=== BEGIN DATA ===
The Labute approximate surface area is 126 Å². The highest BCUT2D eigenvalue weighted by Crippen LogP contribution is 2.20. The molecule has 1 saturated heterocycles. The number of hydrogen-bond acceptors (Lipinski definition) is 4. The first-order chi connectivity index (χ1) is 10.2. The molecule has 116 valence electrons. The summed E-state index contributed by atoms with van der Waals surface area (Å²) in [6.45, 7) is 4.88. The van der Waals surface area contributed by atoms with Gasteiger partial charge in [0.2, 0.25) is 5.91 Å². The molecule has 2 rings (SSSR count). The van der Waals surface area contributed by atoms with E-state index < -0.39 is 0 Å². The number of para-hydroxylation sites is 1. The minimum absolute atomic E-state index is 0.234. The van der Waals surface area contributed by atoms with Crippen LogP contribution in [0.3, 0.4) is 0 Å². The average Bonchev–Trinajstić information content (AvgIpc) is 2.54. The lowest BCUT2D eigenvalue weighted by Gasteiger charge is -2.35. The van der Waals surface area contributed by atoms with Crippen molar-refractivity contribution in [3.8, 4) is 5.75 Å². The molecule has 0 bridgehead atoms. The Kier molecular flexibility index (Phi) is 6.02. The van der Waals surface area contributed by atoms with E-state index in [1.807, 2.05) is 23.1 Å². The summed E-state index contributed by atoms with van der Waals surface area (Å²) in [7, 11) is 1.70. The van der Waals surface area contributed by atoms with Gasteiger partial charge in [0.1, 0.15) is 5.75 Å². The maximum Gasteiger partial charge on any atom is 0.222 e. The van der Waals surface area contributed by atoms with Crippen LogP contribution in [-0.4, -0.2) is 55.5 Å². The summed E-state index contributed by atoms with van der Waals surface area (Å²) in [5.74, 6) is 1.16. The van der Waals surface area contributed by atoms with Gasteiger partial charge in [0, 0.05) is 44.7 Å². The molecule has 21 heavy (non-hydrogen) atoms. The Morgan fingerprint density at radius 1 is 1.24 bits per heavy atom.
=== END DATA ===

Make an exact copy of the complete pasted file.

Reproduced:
The Labute approximate surface area is 126 Å². The highest BCUT2D eigenvalue weighted by Crippen LogP contribution is 2.20. The molecule has 1 saturated heterocycles. The number of hydrogen-bond acceptors (Lipinski definition) is 4. The first-order chi connectivity index (χ1) is 10.2. The molecule has 116 valence electrons. The summed E-state index contributed by atoms with van der Waals surface area (Å²) in [6.45, 7) is 4.88. The van der Waals surface area contributed by atoms with Gasteiger partial charge in [0.2, 0.25) is 5.91 Å². The molecule has 2 rings (SSSR count). The van der Waals surface area contributed by atoms with E-state index < -0.39 is 0 Å². The number of para-hydroxylation sites is 1. The minimum absolute atomic E-state index is 0.234. The van der Waals surface area contributed by atoms with Crippen LogP contribution in [0.3, 0.4) is 0 Å². The average Bonchev–Trinajstić information content (AvgIpc) is 2.54. The lowest BCUT2D eigenvalue weighted by Gasteiger charge is -2.35. The van der Waals surface area contributed by atoms with Crippen molar-refractivity contribution in [3.8, 4) is 5.75 Å². The molecule has 0 bridgehead atoms. The Kier molecular flexibility index (Phi) is 6.02. The van der Waals surface area contributed by atoms with E-state index in [1.807, 2.05) is 23.1 Å². The summed E-state index contributed by atoms with van der Waals surface area (Å²) in [7, 11) is 1.70. The van der Waals surface area contributed by atoms with Gasteiger partial charge in [0.1, 0.15) is 5.75 Å². The maximum Gasteiger partial charge on any atom is 0.222 e. The van der Waals surface area contributed by atoms with Crippen LogP contribution in [-0.4, -0.2) is 55.5 Å². The summed E-state index contributed by atoms with van der Waals surface area (Å²) in [5.74, 6) is 1.16. The van der Waals surface area contributed by atoms with Gasteiger partial charge in [0, 0.05) is 44.7 Å². The molecule has 21 heavy (non-hydrogen) atoms. The Morgan fingerprint density at radius 1 is 1.24 bits per heavy atom.